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Special focus on PTAB in our October issue


The latest issue of Managing IP includes a special feature on the 4th anniversary of the PTAB, including an interview with Chief Judge David Ruschke, and comparative articles on challenging patents in Australia, the EPO, Japan and Korea

Oct16 cover_200Read the full issue - including all the features, country updates and our monthly diary Utynam's Heirs - online now (subscription or free trial required). Print subscribers will receive their copies in the next week or so.

PTAB 4 years on

It may be hard to believe but it was five years ago that President Obama signed into law the America Invents Act. One of its biggest reforms was the creation of the Patent Trial and Appeal Board in 2012.

Once criticised as a death squad for patents, the PTAB is now an essential part of patent litigation strategy in the US. 

In our cover story, Americas editor Michael Loney looks at 10 emerging issues at the PTAB, and presents data on the statistical trends, biggest users and most active law firms. He also interviews Chief Judge David Ruschke. In a related piece, Americas reporter Natalie Rahhal spoke to IBM's Manny Schecter about how the company's IP strategy has evolved.

You can also read all our latest PTAB coverage on our dedicated topic page

The PTAB is often contrasted with opposition systems elsewhere so to accompany this special feature we asked practitioners in Australia, Europe, Japan and Korea to address some practical questions about challenging patents (and defending challenges) in those jurisdictions.

China, CJEU and FTC


Also in this issue we have an article on a topic that I know vexes many litigants in China: how to present evidence in litigation without falling foul of the country's strict procedural rules. (As a speaker at one of our conferences once said, being a notary in China may be one of the best jobs in the world.)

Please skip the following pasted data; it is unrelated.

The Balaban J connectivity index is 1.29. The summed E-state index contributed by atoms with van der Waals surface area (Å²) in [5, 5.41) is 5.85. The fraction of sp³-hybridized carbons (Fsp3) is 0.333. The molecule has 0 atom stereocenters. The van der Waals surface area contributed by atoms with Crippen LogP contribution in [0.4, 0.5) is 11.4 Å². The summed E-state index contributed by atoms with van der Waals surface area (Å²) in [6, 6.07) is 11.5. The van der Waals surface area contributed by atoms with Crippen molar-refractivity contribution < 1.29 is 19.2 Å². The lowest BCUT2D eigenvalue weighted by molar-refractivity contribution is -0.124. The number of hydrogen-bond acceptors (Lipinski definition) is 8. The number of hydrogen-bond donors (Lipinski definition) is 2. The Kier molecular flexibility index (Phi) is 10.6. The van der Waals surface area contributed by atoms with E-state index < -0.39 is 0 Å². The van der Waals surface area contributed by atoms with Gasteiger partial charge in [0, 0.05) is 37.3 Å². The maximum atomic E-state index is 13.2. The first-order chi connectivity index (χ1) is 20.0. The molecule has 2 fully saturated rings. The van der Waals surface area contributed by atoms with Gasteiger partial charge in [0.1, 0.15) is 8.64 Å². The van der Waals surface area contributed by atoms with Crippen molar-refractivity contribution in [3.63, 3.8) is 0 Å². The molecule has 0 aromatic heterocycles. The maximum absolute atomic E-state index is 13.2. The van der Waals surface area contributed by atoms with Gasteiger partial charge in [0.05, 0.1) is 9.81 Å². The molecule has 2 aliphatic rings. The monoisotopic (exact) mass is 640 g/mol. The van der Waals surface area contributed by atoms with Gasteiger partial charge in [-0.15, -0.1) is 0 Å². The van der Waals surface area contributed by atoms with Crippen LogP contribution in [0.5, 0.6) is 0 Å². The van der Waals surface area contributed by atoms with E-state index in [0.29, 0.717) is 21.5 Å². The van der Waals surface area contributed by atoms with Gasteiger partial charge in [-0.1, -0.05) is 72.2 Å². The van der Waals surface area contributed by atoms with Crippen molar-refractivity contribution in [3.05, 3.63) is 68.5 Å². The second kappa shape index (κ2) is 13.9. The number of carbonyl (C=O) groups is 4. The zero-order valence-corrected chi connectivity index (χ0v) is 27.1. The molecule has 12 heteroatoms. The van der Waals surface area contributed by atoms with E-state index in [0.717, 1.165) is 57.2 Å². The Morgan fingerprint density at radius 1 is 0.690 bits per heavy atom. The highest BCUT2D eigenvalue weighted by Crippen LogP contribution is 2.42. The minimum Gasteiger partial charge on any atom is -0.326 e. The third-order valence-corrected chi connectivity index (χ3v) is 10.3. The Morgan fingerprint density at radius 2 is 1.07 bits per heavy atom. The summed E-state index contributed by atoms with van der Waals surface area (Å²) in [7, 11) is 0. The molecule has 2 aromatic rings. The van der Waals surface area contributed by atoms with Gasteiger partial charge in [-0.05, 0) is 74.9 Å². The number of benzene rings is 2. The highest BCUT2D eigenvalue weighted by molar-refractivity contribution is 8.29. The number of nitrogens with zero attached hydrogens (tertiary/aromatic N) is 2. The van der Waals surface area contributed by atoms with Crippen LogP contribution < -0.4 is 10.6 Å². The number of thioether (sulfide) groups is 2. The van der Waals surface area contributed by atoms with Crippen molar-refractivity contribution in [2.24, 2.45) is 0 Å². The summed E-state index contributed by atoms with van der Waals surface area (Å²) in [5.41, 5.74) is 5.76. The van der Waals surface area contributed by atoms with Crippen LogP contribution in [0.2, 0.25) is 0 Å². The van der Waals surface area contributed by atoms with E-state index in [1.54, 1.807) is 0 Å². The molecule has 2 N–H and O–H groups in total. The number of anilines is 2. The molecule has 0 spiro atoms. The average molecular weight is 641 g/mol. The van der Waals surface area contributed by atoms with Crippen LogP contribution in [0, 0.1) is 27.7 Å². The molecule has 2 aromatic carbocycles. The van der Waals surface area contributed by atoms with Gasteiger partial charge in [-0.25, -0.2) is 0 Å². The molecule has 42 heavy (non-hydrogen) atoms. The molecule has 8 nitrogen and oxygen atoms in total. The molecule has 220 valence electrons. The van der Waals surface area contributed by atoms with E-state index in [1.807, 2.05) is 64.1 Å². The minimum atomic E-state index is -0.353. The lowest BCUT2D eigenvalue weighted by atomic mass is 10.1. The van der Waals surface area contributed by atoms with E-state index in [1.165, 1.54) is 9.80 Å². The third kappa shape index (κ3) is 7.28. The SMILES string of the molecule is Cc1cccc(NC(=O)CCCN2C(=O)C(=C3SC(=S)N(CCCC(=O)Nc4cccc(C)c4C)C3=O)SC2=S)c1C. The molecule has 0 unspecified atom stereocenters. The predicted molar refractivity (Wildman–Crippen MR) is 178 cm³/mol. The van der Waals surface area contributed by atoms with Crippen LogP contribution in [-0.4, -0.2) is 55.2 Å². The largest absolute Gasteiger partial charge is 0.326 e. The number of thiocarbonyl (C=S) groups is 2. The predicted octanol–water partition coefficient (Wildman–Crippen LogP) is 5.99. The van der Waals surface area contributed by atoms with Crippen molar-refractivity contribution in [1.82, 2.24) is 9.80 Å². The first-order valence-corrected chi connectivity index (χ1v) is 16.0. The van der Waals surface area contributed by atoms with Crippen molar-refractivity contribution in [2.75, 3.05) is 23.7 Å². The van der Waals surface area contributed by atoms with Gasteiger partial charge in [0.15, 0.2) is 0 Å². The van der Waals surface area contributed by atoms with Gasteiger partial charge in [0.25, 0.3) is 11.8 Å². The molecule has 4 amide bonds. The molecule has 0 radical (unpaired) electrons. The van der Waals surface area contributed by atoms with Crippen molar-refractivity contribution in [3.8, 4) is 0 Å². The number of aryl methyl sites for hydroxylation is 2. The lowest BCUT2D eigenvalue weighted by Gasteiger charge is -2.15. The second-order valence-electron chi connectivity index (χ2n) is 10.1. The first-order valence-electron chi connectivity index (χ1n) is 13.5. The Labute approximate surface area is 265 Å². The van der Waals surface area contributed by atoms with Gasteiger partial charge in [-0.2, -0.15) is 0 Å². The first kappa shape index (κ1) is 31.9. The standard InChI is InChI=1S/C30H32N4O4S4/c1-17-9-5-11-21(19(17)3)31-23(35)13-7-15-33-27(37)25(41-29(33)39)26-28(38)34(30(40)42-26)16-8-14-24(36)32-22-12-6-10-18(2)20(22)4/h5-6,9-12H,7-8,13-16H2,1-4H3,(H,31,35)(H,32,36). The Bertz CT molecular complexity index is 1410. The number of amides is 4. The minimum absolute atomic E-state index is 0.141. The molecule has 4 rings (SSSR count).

From Europe we have an article looking at the recent CJEU decision in Genentech on royalties for unpatented technology, and an analysis of colour combination trade marks in the EU in the light of the recent and pending GSK and Red Bull cases (pictured left).

Back in the US, the Federal Trade Commission is clamping down on native advertising and endorsements in social media, and we have the latest lessons for brand owners.

And more ...


Our diarist Utynam reports from the recent MARQUES Annual Conference in sunny Villaitana, Spain (right) while our sponsored country updates this month include 25 contributions from Africa to Vietnam.

Don't forget you can read all our news, analysis and interviews first on or on the Managing IP app, available on the App Store, and browse all issues dating back to 1999 in our archive. There is no need to wait for the post to be delivered! 

If you are unsure of your login details or want to find out about subscribing, please contact my colleague Dan Bloomer who will be happy to help.

Our next paper issue will be our bumper end-of-year special, which will include a special focus on new frontiers in IP.

more from across site and ros bottom lb

More from across our site

The Supreme Court, which is hearing two IP cases this week, should limit the power of US courts to rule on foreign sales
Safety standards wouldn’t lose copyright protection when named in law, so long as they were accessible for free online
In-house tech sources say Amgen v Sanofi has the potential to stifle their prosecution and litigation strategies if SCOTUS’s decision is too broad
We provide a rundown of Managing IP’s news and analysis coverage from the week, and review what’s been happening elsewhere in IP
The Federal Circuit said tech firms can challenge the way the USPTO implemented Fintiv, but that won’t mean much for practitioners, say counsel
The England and Wales High Court handed down one of the most hotly anticipated FRAND rulings for some time
Funders discuss different IP portfolio funding options and how they decide whether to offer preferential terms and pricing
The issue of the Unified Patent Court’s third central division needs resolving before IP owners can fully embrace Europe’s new era
Foreign firms and lawyers, including IP practitioners, can now practise in India after years of talk and no action
Most Indian counsel won’t immediately look beyond the Delhi High Court for IP cases, but new forums could potentially change their minds